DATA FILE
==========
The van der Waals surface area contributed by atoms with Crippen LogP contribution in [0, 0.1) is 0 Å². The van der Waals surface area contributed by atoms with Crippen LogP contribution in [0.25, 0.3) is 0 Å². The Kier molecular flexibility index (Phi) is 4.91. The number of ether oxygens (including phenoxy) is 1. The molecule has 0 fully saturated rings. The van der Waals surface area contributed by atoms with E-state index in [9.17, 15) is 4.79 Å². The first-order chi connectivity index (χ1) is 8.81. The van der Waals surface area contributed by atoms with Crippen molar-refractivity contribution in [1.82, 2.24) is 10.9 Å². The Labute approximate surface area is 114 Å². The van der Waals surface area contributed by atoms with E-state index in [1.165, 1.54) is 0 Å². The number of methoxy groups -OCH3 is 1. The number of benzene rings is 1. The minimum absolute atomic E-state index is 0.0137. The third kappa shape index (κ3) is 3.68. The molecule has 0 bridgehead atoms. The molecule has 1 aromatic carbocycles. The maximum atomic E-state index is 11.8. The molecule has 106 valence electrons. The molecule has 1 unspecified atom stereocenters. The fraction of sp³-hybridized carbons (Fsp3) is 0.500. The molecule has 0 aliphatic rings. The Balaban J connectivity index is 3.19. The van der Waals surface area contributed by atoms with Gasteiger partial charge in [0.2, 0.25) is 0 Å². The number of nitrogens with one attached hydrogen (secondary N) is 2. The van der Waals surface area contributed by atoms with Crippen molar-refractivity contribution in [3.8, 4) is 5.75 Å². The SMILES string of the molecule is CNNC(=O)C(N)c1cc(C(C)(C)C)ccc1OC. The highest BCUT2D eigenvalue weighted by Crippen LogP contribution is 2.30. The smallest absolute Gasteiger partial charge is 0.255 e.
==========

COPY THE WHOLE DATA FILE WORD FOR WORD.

The van der Waals surface area contributed by atoms with Crippen LogP contribution in [0, 0.1) is 0 Å². The van der Waals surface area contributed by atoms with Crippen LogP contribution in [0.25, 0.3) is 0 Å². The Kier molecular flexibility index (Phi) is 4.91. The number of ether oxygens (including phenoxy) is 1. The molecule has 0 fully saturated rings. The van der Waals surface area contributed by atoms with E-state index in [9.17, 15) is 4.79 Å². The first-order chi connectivity index (χ1) is 8.81. The van der Waals surface area contributed by atoms with Crippen molar-refractivity contribution in [1.82, 2.24) is 10.9 Å². The Labute approximate surface area is 114 Å². The van der Waals surface area contributed by atoms with E-state index in [1.165, 1.54) is 0 Å². The number of methoxy groups -OCH3 is 1. The number of benzene rings is 1. The minimum absolute atomic E-state index is 0.0137. The third kappa shape index (κ3) is 3.68. The molecule has 0 bridgehead atoms. The molecule has 1 aromatic carbocycles. The maximum atomic E-state index is 11.8. The molecule has 106 valence electrons. The molecule has 1 unspecified atom stereocenters. The fraction of sp³-hybridized carbons (Fsp3) is 0.500. The molecule has 0 aliphatic rings. The Balaban J connectivity index is 3.19. The van der Waals surface area contributed by atoms with Gasteiger partial charge in [0.2, 0.25) is 0 Å². The number of nitrogens with one attached hydrogen (secondary N) is 2. The van der Waals surface area contributed by atoms with Crippen molar-refractivity contribution in [3.8, 4) is 5.75 Å². The SMILES string of the molecule is CNNC(=O)C(N)c1cc(C(C)(C)C)ccc1OC. The highest BCUT2D eigenvalue weighted by Crippen LogP contribution is 2.30. The smallest absolute Gasteiger partial charge is 0.255 e.